Wednesday, March 16, 2005

Checkpoints save lives 

Writes Bartle Breese Bull in the "Washington Post":

"As an unembedded freelance journalist in Iraq, I have safely driven through scores of American roadblocks all over this country. I have also spent many hours with U.S. troops as they set up and operate these checkpoints.

"At the same time, like other reporters here who don't travel with armies of their own -- and like the millions of Iraqis who either have some money or are brave enough to participate in their country's reconstruction -- I live constantly with the fear of being kidnapped. We see every day the damage done with the millions of dollars that Iraq's Baathist and Wahhabist insurgencies make from that appalling business.

"So as investigators try to sort out how U.S. troops could have fired on a car carrying newly freed Italian journalist Giuliana Sgrena, wounding her and killing the man who secured her release, I'm thinking about how checkpoints save lives. We don't know exactly what happened at the checkpoint on the way to the Baghdad airport. But I've seen how checkpoints work, and the American soldiers who man them are anything but trigger-happy. They know the consequences of making a mistake.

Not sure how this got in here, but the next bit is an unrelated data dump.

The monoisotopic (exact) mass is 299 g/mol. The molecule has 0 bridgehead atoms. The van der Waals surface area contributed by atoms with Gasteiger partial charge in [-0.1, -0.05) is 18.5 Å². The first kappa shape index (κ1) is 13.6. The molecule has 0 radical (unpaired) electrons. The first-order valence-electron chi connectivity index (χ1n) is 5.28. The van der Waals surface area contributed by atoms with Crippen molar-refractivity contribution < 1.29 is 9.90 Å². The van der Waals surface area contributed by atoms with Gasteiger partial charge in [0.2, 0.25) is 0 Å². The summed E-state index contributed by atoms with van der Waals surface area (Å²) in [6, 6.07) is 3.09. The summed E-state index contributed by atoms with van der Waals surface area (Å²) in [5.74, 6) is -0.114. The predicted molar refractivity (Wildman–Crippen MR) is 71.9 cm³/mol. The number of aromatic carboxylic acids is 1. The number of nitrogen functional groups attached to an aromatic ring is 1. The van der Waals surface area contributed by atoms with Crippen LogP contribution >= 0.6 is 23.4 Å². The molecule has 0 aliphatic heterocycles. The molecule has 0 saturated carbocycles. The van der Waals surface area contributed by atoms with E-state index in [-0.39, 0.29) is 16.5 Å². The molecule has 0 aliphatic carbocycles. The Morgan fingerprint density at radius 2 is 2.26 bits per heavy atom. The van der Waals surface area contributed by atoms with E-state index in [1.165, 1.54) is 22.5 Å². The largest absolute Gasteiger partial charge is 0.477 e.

"If the uproar over the shooting leads the Americans to further tighten rules of engagement, that will increase the danger to our troops and make commanders on the ground more reluctant to perform these dangerous operations. As a result, more foreigners and Iraqis will be running the risk of being kidnapped or blown up by suicide bombs."
Not that Sgrena could give a stuff, having achieved her ultimate dream of the Italian withdrawal. After all, going by her philosophy, who cares what happens to the occupiers - they all deserve it anyway - and the only kidnapped Iraqis who will come to harm at the hands of Sgrena's freedom fighters are those who collaborate with the occupiers.


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